If you are a business owner, then you know that equipment depreciation is an important part of your financial planning. This deduction can help offset the cost of new equipment and keep your business running smoothly. An added benefit is that businesses can claim a federal tax deduction for machinery and equipment depreciation. But how does equipment depreciation work, and how is it calculated?
What Is Equipment Depreciation?
Depreciation is an essential factor to consider when purchasing new or used equipment. It is a method of allocating acquisition, installation, and maintenance costs over the equipment’s estimated useful life. The depreciation allows a company to account for the wear and tear on its equipment and to plan for the replacement of that equipment in the future. The assumption is that the benefits of the equipment will be realized during its useful life.
The useful life of a piece of equipment is the amount of time that it can be used for its intended purpose. For example, a computer has a shorter useful life than an office chair because technology changes so rapidly.
What Equipment Can You Depreciate?
According to the IRS, you can depreciate equipment if it meets the following criteria:
- You own the equipment and use it in your business or produce an income with it.
- You can determine the equipment’s useful life.
- You expect the equipment to last over a year.
What Is the Depreciation Rate?
The depreciation rate is the amount of the equipment’s cost that will be deducted each year. The rate is usually a percentage, and it is based on the useful life of the equipment. For example, if you have a piece of equipment with a useful life of five years, then the depreciation rate would be 20%.
How Many Years Do You Depreciate Equipment?
The most common non-real estate assets and the designated number of years over which they can be depreciated are as follows:
- Three years: Tractors, certain manufacturing tools, some livestock.
- Five years: Computers, office equipment, cars, light trucks, construction assets.
- Seven years: Office furniture and appliances.
Setting Up a Depreciation Schedule
A depreciation schedule is a table that lists the amount of depreciation expense that a company can claim for each year of an asset’s useful life. The schedule is used to calculate the tax deduction that the company can take for the asset. It also acts as a guide for stakeholders, so they know when to expect to replace assets.
To create a depreciation schedule, you will need to determine the following:
- The purchase price of the asset
- The salvage value of the asset
- The useful life of the asset
- The depreciation method to be used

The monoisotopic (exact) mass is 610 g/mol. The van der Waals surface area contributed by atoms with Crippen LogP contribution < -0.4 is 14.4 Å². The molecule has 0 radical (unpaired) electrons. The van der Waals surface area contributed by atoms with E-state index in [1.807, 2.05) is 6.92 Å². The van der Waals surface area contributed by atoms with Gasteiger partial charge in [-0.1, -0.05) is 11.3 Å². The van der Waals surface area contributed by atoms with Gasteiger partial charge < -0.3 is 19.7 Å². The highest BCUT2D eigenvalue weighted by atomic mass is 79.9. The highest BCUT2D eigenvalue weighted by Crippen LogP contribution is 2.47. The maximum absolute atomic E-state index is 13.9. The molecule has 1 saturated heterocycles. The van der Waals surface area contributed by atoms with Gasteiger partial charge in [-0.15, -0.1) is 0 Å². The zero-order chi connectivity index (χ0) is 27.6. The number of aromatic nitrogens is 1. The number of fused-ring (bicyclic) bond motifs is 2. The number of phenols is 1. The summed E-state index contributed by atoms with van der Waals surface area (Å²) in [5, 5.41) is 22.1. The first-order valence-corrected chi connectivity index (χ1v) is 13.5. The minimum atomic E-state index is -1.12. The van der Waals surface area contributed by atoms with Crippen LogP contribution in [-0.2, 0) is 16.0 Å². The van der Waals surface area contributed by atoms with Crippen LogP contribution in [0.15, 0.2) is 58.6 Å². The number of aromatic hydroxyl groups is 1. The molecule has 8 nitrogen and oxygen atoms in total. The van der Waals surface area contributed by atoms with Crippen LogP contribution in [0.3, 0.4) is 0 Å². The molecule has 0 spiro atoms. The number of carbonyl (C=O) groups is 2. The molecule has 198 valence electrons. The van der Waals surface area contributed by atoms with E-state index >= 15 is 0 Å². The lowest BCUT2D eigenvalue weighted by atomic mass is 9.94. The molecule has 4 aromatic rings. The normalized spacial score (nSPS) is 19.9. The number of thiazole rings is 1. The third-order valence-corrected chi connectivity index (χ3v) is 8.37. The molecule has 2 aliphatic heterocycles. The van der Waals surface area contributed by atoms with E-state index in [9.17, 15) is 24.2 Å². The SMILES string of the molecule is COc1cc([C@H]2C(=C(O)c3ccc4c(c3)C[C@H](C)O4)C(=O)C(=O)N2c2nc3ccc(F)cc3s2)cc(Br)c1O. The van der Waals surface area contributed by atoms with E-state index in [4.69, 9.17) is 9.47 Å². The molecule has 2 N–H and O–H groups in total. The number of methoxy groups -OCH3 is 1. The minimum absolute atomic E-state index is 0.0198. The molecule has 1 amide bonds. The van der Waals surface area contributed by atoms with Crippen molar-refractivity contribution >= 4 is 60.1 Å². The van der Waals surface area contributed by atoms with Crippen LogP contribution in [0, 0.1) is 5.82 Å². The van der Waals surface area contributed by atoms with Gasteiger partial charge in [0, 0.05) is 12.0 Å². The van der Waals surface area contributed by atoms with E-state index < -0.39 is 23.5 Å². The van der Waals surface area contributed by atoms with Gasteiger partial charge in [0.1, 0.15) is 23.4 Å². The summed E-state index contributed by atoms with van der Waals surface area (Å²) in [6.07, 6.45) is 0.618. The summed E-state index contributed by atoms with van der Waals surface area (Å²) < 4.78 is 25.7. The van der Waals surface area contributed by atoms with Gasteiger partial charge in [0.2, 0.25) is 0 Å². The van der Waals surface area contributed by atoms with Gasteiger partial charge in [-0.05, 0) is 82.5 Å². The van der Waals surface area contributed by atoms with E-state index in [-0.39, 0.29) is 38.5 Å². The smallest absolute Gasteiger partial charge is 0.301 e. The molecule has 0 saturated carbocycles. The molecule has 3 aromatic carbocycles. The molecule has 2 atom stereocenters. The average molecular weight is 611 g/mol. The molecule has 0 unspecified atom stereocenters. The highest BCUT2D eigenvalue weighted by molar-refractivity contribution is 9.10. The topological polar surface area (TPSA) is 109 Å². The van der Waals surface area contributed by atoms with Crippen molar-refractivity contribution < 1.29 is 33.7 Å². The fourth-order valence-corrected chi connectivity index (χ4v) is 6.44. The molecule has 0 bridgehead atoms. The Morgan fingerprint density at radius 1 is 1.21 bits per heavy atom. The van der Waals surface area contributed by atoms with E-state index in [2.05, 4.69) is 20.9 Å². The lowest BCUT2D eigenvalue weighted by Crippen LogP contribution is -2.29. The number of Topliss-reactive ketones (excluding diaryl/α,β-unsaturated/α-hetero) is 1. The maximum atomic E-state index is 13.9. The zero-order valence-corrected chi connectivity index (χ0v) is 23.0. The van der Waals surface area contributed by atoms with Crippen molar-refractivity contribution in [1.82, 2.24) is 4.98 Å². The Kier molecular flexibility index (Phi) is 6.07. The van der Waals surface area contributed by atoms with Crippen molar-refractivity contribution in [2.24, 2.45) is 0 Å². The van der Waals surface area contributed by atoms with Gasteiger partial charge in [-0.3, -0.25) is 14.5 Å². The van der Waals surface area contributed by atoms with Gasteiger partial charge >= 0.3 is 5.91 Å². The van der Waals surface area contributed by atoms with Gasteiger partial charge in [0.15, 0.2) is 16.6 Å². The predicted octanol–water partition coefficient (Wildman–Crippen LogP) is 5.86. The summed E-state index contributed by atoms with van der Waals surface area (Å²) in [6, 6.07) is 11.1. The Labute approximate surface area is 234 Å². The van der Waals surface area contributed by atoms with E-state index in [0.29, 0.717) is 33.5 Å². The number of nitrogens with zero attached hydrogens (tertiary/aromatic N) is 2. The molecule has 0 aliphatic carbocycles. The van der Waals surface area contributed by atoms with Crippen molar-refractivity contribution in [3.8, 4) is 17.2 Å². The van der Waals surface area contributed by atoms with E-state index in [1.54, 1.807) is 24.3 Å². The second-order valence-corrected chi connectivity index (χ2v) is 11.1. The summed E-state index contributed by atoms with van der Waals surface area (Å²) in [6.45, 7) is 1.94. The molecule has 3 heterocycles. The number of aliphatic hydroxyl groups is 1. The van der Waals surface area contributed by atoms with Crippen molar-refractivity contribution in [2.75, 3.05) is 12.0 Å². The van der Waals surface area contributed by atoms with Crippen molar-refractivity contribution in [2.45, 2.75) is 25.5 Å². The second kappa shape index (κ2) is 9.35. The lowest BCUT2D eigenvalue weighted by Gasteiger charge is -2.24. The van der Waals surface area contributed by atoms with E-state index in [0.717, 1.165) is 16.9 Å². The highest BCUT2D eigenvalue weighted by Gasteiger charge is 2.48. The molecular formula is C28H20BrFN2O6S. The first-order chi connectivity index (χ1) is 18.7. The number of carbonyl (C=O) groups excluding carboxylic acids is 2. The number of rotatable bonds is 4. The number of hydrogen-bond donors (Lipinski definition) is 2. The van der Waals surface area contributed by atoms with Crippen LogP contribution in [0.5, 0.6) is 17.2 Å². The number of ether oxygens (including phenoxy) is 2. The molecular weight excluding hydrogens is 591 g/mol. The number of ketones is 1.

Once you have this information, you can use a depreciation schedule calculator to determine the amount of depreciation expense for each year.
Commonly Used Depreciation Calculations
There are four methods commonly used to calculate depreciation on equipment: straight-line, declining balance, units of production, and sum-of-the-years’-digits. The choice of depreciation method will affect the amount of depreciation expense reported on the income statement and the book value of the equipment on the balance sheet.
- Straight-line depreciation is the simplest and most commonly used method. It allocates an equal amount of the equipment’s cost to each year of its useful life. The straight-line method results in a higher depreciation expense in the early years and a lower expense in the later years. This formula is asset cost – salvage value (this is the amount you can sell the item for once it’s past its useful life), divided by its useful life.
- The declining balance method allocates a larger portion of the cost in the earlier years of the equipment’s life and a smaller portion to later. The formula is (2 x straight-line depreciation rate) x book value at the beginning of the year.
This method is best for businesses looking to recover more of an asset’s upfront value since it loses value quicker in the first few years of ownership.
- Units of production depreciation allocates the cost of the equipment based on how much it is used. This depreciation calculation is for small businesses who want to take more depreciation in years when they use the asset more often. The formula is (asset cost – salvage cost)/units produced in useful life.
- The sum-of-the-years’-digits method allocates more of the cost to the earlier years, but not as much as the declining balance. The formula is (remaining lifespan/sum-of-the-year’s digits or SYD) x (asset cost – salvage value).
The choice of depreciation method is a matter of judgment and depends on many factors, including the purpose of the financial statements, tax considerations, and management’s preference. While depreciation can be a complex topic, by understanding the basics of depreciation, you can make sure that you’re properly accounting for the value of your equipment.
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